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  22. The Liberalism of Fear.Judith Shklar - 1989 - In Nancy L. Rosenblum (ed.), Liberalism and the Moral Life.
  23.  59
    Political Liberalism by John Rawls. [REVIEW]Philip Pettit - 1994 - Journal of Philosophy 91 (4):215-220.
  24.  45
    Why Political Liberalism?: On John Rawls's Political Turn.Paul Weithman - 2010 - Oxford University Press.
    In this work, Paul Weithman offers a fresh, rigorous and compelling interpretation of John Rawls' reasons for taking his so-called 'political turn'.
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  25. Liberalism or Immigration Restrictions, But Not Both.Javier Hidalgo & Christopher Freiman - 2016 - Journal of Ethics and Social Philosophy 10 (2):1-22.
    This paper argues for a dilemma: you can accept liberalism or immigration restrictions, but not both. More specifically, the standard arguments for restricting freedom of movement apply equally to textbook liberal freedoms, such as freedom of speech, religion, occupation and reproductive choice. We begin with a sketch of liberalism’s core principles and an argument for why freedom of movement is plausibly on a par with other liberal freedoms. Next we argue that, if a state’s right to self-determination grounds (...)
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  26. Political Liberalism and Public Reason: A Critical Notice of John Rawls, Political Liberalism.Onora O'Neill - 1997 - Philosophical Review 106 (3):411-428.
    Rawls hoped to meet these critics on their own ground by accepting that a comprehensive liberal position cannot be vindicated and by showing how a less ambitious, merely political, version of liberalism could be vindicated. His conception of political liberalism was less ambitious in two ways. In the first place its substantive normative claims were confined to the domain of politics: all he aspired to was a liberal theory of justice. Secondly, he argued that liberalism could dispense (...)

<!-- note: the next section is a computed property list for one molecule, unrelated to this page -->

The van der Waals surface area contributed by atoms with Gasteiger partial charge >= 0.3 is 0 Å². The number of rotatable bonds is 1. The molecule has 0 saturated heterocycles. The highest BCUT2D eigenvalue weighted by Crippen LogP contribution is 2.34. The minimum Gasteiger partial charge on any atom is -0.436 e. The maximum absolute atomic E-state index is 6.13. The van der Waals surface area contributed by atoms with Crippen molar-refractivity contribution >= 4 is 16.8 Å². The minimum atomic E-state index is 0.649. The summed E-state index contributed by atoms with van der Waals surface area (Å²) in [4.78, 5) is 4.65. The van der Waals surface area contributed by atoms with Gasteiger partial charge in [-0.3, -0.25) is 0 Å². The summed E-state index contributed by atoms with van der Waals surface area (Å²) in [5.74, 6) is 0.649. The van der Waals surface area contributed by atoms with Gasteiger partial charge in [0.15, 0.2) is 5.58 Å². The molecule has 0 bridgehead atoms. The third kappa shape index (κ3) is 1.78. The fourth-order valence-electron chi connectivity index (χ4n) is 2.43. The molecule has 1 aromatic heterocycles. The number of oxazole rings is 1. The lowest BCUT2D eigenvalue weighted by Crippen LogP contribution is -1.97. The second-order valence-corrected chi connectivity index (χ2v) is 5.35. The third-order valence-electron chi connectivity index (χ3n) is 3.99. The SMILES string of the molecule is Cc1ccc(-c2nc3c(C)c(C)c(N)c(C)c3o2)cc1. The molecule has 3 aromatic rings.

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  27.  32
    Political Liberalism and Respect.Han van Wietmarschen - 2021 - Journal of Political Philosophy 29 (3):353-374.
    One of political liberalism’s central commitments is to a principle of public reason. Political liberals frequently justify this principle by appeal to considerations of respect. In this article, I argue that political liberalism cannot be grounded in a moral principle of respect for persons. Instead, I argue that a particular interpretation of the principle of public reason can be justified as a key component of a political conception of mutual civic respect.
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  28. Can Liberalism Be Communitarian?Charles Taylor - 1994 - Critical Review: A Journal of Politics and Society 8 (2):257-262.
    In Liberalism, Community and Culture, Will Kymlicka suggests that the cultural resources with which communitarians have been concerned, inasmuch as they are prerequisites for the individual choice of the good, are appropriate objects of liberal protection. But Kymlicka's liberalism fails to fully meet the concerns of those who see their communities as intrinsically valuable—not merely as necessary means for the clarification of their options. Ultimately Kymlicka's approach shares in the tendency of liberalism to reduce manifold values to (...)
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  29. Political Liberalism and Political Community.R. J. Leland & Han van Wietmarschen - 2017 - Journal of Moral Philosophy 14 (2):142-167.
    We provide a justification for political liberalism’s Reciprocity Principle, which states that political decisions must be justified exclusively on the basis of considerations that all reasonable citizens can reasonably be expected to accept. The standard argument for the Reciprocity Principle grounds it in a requirement of respect for persons. We argue for a different, but compatible, justification: the Reciprocity Principle is justified because it makes possible a desirable kind of political community. The general endorsement of the Reciprocity Principle, we (...)